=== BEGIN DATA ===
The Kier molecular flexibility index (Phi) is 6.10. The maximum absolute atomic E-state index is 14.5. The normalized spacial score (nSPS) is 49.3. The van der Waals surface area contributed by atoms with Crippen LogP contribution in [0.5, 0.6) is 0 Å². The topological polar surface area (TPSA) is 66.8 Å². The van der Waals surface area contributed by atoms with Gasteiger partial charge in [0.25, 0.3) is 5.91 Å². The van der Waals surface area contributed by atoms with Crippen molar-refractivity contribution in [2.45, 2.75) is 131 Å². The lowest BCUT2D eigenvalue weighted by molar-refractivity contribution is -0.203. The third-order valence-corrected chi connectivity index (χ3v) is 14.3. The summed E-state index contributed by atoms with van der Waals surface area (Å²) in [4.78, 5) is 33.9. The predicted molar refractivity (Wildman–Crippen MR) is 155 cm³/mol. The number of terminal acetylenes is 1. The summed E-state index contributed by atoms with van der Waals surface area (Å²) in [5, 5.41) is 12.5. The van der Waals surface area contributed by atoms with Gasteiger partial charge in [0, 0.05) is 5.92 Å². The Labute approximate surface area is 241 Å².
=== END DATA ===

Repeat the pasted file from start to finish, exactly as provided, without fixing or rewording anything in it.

The Kier molecular flexibility index (Phi) is 6.10. The maximum absolute atomic E-state index is 14.5. The normalized spacial score (nSPS) is 49.3. The van der Waals surface area contributed by atoms with Crippen LogP contribution in [0.5, 0.6) is 0 Å². The topological polar surface area (TPSA) is 66.8 Å². The van der Waals surface area contributed by atoms with Gasteiger partial charge in [0.25, 0.3) is 5.91 Å². The van der Waals surface area contributed by atoms with Crippen molar-refractivity contribution in [2.45, 2.75) is 131 Å². The lowest BCUT2D eigenvalue weighted by molar-refractivity contribution is -0.203. The third-order valence-corrected chi connectivity index (χ3v) is 14.3. The summed E-state index contributed by atoms with van der Waals surface area (Å²) in [4.78, 5) is 33.9. The predicted molar refractivity (Wildman–Crippen MR) is 155 cm³/mol. The number of terminal acetylenes is 1. The summed E-state index contributed by atoms with van der Waals surface area (Å²) in [5, 5.41) is 12.5. The van der Waals surface area contributed by atoms with Gasteiger partial charge in [0, 0.05) is 5.92 Å². The Labute approximate surface area is 241 Å².